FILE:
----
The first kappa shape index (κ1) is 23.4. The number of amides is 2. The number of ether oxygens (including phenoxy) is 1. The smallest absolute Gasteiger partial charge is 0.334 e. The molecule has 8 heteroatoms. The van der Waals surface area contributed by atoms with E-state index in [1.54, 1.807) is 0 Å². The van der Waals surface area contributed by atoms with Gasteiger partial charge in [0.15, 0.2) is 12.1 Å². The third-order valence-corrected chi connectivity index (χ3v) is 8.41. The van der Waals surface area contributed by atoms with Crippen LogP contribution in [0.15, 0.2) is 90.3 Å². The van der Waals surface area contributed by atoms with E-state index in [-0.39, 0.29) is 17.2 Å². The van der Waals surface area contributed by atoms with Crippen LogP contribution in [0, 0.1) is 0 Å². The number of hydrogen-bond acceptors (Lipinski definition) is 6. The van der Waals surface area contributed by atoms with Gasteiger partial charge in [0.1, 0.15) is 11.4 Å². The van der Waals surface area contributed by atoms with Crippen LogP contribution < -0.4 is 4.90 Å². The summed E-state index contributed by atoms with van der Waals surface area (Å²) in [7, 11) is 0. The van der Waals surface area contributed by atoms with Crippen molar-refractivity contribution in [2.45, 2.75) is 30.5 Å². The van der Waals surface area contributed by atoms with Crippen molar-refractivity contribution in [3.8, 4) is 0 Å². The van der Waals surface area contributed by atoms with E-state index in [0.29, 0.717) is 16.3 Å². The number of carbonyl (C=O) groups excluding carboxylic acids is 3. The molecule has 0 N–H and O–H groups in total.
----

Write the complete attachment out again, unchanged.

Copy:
The first kappa shape index (κ1) is 23.4. The number of amides is 2. The number of ether oxygens (including phenoxy) is 1. The smallest absolute Gasteiger partial charge is 0.334 e. The molecule has 8 heteroatoms. The van der Waals surface area contributed by atoms with E-state index in [1.54, 1.807) is 0 Å². The van der Waals surface area contributed by atoms with Gasteiger partial charge in [0.15, 0.2) is 12.1 Å². The third-order valence-corrected chi connectivity index (χ3v) is 8.41. The van der Waals surface area contributed by atoms with Crippen LogP contribution in [0.15, 0.2) is 90.3 Å². The van der Waals surface area contributed by atoms with E-state index in [-0.39, 0.29) is 17.2 Å². The van der Waals surface area contributed by atoms with Crippen LogP contribution in [0, 0.1) is 0 Å². The number of hydrogen-bond acceptors (Lipinski definition) is 6. The van der Waals surface area contributed by atoms with Gasteiger partial charge in [0.1, 0.15) is 11.4 Å². The van der Waals surface area contributed by atoms with Crippen LogP contribution < -0.4 is 4.90 Å². The summed E-state index contributed by atoms with van der Waals surface area (Å²) in [7, 11) is 0. The van der Waals surface area contributed by atoms with Crippen molar-refractivity contribution in [2.45, 2.75) is 30.5 Å². The van der Waals surface area contributed by atoms with Crippen molar-refractivity contribution in [3.8, 4) is 0 Å². The van der Waals surface area contributed by atoms with E-state index in [0.29, 0.717) is 16.3 Å². The number of carbonyl (C=O) groups excluding carboxylic acids is 3. The molecule has 0 N–H and O–H groups in total.